This was me staring off into the distance -- we were headed out on our journey to find the dolphins in our boat. I was probably saying in my head, "see you soon Flipper." For those who do not know, Flipper was the name of a dolphin back in the day, in a movie and also a TV series.
Going on a long extended vacation abroad in another land sounds perfect, doesn't it? Just the thought can leave one envisioning a blissful, carefree time. The interesting thing about vacations, though, is that they are still part of life and still involve humans, and thus – you can cross off the word "perfect." You can even tone down your imagination a bit to fit in with the human experience. Not because it won't be spine-tingling, jaw-dropping, and magnificent. It can be. It is because the pressure to achieve perfection with your vacation provides letdowns you weren't prepared for and weren't prepared to move on quickly from.
You can get caught up in the emotion of having a big break from the regular grind, and tensions can actually become higher and more challenging to work with. People want the trip to be perfect, and the word perfect does not exist in the human experience.
My daughter and son (son-in-law, who I will refer to as my son. His kindness toward me has placed him in my heart as a son) took me to Costa Rica, and that is where I am now.
This was not an overnight decision on their part. They planned, prepared, and prodded me along for this adventure I am currently on. My daughter is fond of telling people that this is my dream to be here in Costa Rica. Although I believe she believes it, it is not the truth. I never dreamed of coming here to Costa Rica. Instead, I dreamed Celestine and Brian would come home to me – to come home to the States.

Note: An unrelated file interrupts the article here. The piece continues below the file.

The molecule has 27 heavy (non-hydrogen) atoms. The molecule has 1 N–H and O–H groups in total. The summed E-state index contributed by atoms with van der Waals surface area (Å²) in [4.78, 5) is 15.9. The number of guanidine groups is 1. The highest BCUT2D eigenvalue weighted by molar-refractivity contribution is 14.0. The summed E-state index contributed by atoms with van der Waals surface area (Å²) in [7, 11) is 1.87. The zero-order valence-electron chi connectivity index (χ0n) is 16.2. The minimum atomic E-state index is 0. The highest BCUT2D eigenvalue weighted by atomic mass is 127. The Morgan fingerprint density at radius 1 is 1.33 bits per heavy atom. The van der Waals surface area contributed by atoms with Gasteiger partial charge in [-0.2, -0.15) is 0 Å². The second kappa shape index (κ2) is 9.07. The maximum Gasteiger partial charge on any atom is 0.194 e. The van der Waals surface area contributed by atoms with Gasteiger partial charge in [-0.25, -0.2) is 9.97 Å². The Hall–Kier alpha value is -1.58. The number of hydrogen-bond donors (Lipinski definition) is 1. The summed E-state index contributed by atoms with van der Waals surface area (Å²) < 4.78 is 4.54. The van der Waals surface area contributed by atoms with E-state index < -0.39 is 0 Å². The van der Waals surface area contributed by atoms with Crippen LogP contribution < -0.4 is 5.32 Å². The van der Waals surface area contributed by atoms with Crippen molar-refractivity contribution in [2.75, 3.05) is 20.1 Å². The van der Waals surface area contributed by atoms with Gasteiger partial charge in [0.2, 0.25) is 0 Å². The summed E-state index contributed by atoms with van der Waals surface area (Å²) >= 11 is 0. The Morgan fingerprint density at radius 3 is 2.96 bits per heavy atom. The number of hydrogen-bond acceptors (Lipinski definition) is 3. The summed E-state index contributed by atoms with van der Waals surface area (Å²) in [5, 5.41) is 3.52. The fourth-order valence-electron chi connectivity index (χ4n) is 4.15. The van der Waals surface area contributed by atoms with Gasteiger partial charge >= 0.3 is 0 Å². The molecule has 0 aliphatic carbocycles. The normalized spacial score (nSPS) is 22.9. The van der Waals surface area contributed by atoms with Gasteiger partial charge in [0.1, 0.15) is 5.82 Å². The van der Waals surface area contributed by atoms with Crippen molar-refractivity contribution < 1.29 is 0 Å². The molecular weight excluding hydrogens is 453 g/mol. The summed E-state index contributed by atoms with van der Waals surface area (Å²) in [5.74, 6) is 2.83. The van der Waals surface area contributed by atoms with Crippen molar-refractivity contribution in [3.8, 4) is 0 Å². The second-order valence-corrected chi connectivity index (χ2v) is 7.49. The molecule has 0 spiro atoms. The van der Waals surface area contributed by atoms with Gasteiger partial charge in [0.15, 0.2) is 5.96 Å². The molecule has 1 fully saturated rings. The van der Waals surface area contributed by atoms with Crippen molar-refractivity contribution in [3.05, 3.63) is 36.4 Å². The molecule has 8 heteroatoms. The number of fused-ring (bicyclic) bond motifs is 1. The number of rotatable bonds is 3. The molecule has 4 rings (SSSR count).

Here is perhaps how my darling daughter got so mixed up in her idea of who was dreaming what.
She has ideas and desires for her mom to experience more and have more. She knows that despite taking a few big wallops in life here and there, I'm quite a happy and contented person – feeling grateful for my blessings in life.
So what is with the mix-up of dreams? Its roots are in the first sentence of the previous paragraph – "her desires for me." She seems to think I'm superwoman and supermom all rolled into one and that I deserve super experiences and more happiness to add to the happiness I often enjoy. She is an over-the-top, precious daughter who is always dreaming big for me – wanting the very best for me. And my dear son, to his credit and to his further endearment to my heart, jumped with both feet into the middle of my daughter's dream. Hence, here I am in Costa Rica.
Celestine and Brian -- I love you!
For all the loveliness of their intentions and for all their dreaming big for Mom, I fear their hearts hurt when in their estimation, they don't get perfection for me. With every little thing that goes wrong, they seem to wilt at times when their perfect plan goes askew and does not meet the standards they have set for themselves.